Wojciech Fangor (1922 – 2015)


Warsaw 1922 – 2015
“B13”. 1964. Oil on canvas. 130 x 130cm. Signed, titled, and dated verso: FANGOR B13 1964. Framed.
Private collection, South Germany.
Estimation 60,000-80,000 euro. VAN HAM Kunstauktionen. 06/01/16


Warsaw 1922 – 2015
“E 30”. 1966. Oil on canvas. 71 x 71cm. Signed, titled and dated verso on the canvas: FANGOR, E30 1966. Framed.
Grabowski Gallery, London (stamp).

Wojciech Fangor began dealing with the interplay of simple forms (circle, square, wave, etc.) and diffuse colours and their transitions in the 1950s. What is remarkable in this context is that Fangor developed his style secluded from the then contemporary tendencies like “Op-Art” and “Color-Field-Painting” in quasi isolation, independently in Poland. Interrupted ink zones – diffluent shapes, tinges, and layers – and the optical illusions they produce can be found in his work as early as 1956.
As a participant of the program “Artists in Residence” of the Ford Foundation Berlin in 1965 Fangor wrote: “Today the painting begins to radiate outward from its colour fields. The painting has become a source of radiation that creates a zone of physical impact in space. In contrast to an imaginary space that works inwardly, a space working outwardly can be created.”
In 1966 the Grabowski Galerie, which was prestigious in the 1960s and 70s, dedicated a large solo exhibition in London to the artist. The painting “E30” was presented there for the first time. After having lived in Poland, France, Germany, England, and the USA, Fangor permanently transferred his residence to New York that same year, where he taught at Fairleigh Dickinson University.
A short time before the Museum of Modern Art had already ennobled the artist’s oeuvre with the sensational exhibition “The Responsive Eye”.
To use a sentence by Josef Albers, illusion in the visual context is “the discrepancy between physical facts and physical effects.” The momentum of Fangor’s space can be found somewhere between the observer and the canvas, in mid-air, where the eyes perceive it. Every attempt to focus on Fangor’s blurred and fluent paintings causes an immediate activation of colours and shapes, which disintegrate and revolve. Like an “imaginary painting” they escape a fixation by the eye. When it finally does permeate the kinetic field to rest on the canvas, the observer realises that the colours and compositions that he sees from a distance are not paint applications and actual forms, but illusionistic pictures in the foreground that are created by the individual perception
The interaction of colours is the key to Fangor’s illusionistic spaces. According to Josef Albers the same intensity of light of two shades prompts the dispersal of shapes, which he describes in his publication “Interaction of Color”. Fangor goes even a step further than Albers: to the three existing factors shade, optical impact, and mental perception he adds a fourth, the compression of space between the spectator’s eyes and the colourful surface. The area in front of the canvas is called “P.I.S.” (“Positive Illusory Space”) by Fangor. It is the opposite of “N.I.S.”, the “Negative Illusory Space” of traditional perspective. The observer always remains in relative distance to a spatial experience that takes place on or behind the painted surface. (Fangor, Wojciech in: Ford Foundation, Berlin Confrontation. Künstler in Berlin, Berlin, 1965, p. 30; Cp. Rowell, Margit: Einführung, in: Fangor, Ausstellungskatalog des Guggenheims Museums New York, 1970, p. 11 ff)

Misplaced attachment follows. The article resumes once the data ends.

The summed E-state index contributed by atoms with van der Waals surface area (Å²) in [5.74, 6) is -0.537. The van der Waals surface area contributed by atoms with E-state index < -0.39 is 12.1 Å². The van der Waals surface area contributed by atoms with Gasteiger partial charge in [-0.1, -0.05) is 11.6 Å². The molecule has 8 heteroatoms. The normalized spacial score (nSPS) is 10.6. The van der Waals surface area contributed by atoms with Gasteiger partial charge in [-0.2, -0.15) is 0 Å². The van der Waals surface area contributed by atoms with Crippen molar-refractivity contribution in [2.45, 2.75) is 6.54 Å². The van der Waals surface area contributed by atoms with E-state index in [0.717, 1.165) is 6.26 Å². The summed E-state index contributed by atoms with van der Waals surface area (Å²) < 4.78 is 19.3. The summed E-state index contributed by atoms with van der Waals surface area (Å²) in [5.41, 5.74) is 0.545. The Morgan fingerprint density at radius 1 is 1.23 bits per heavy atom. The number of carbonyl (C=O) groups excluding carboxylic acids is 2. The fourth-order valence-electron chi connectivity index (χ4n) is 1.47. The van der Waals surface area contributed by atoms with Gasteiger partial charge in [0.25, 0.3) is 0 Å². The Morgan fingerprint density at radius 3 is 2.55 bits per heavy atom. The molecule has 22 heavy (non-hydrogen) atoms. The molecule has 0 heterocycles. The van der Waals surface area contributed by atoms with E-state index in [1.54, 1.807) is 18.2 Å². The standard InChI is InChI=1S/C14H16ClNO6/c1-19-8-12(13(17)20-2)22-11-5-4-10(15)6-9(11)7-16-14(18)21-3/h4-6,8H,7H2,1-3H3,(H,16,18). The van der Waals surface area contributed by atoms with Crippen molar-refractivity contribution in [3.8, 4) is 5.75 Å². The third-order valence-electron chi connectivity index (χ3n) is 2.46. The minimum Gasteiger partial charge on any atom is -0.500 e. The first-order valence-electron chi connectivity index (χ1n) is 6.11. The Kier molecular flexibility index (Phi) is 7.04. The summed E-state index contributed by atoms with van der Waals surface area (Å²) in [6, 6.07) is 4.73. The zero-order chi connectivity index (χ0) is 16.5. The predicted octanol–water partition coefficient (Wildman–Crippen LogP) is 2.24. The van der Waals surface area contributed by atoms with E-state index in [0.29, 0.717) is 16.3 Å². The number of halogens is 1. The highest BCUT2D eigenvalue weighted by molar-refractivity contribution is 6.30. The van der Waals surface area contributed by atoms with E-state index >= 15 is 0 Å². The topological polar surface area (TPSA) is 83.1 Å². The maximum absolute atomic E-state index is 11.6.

Estimate 30,000-50,000 euro. VAN HAM Kunstauktionen. 06/01/16


Lot 700. Wojciech Fangor (Warsaw 1922 – 2015 Błędów)
„B 70“. 1965
Oil on canvas. 60 × 60 cm ( 23 ⅝ × 23 ⅝ in.). Signed, titled and dated with brush in black on the reverse: FANGOR B 70 1965. On the stretcher a label of Galerie Springer, Berlin.
Provenienz: Private collection, Rhineland (acquired in 1966 at Galerie Springer, Berlin)

Estimate 70,000-90,000 euro. GRISEBACH GmbH. 06/03/16. Sold 112,500 euro


Lot 606. Wojciech Fangor
B 68
Oil on canvas. 60 x 60 cm. Framed. Signed, dated and titled ‘FANGOR B 68 1965’ verso on canvas. – Minor traces of age.

The present work will be included in the forthcoming catalogue raisonné by Stefan Szydlowski, Warsaw.

Galerie Springer, Berlin (with label verso); Private collection, North Rhine-Westphalia

The Polish artist Wojciech Fangor gains international fame as co-founder of the Polish Poster School. Beside his early works, which were heavily influenced by socialist realism in the beginning, first abstract works emerge from the late 1950s onwards. At the same time, his radiant circle compositions constitute the main emphasis in his oeuvre. As also becomes apparent in this present work, the vibrating bands of colour that fluidly merge into one another, generate an almost hypnotic effect spellbinding the observer. Thus, the luminous colours in a spectrum of green and blue violet give the impression of becoming blurred in front of their grey background. „Fangor’s spatial dynamics take place somewhere between the viewers and the canvas, at a point in mid-air where the eye perceives. Any attempt to focus on the blurred and fluid images provokes an immediate activation of color and contour which disintegrate and reintegrate and, like an after-image, elude the eye’s fixation. When the eye finally penetrates this kinetic field to settle upon the canvas, the viewer realizes that the colors and configurations he sees at a distance are not pigmentary hues and factual shapes but illusory foreground images engendered by the activity of perception. It is here that the above definition of optical illusion rings true: the eye’s perception do not stand up when their implication are tested.” (Margit Rowell, in: Fangor, exhib.cat. The Solomon R. Guggenheim Museum, New York 1970, p. 12)

Estimate 70,000-90,000 euro. Kunsthaus Lempertz KG. 06/04/16

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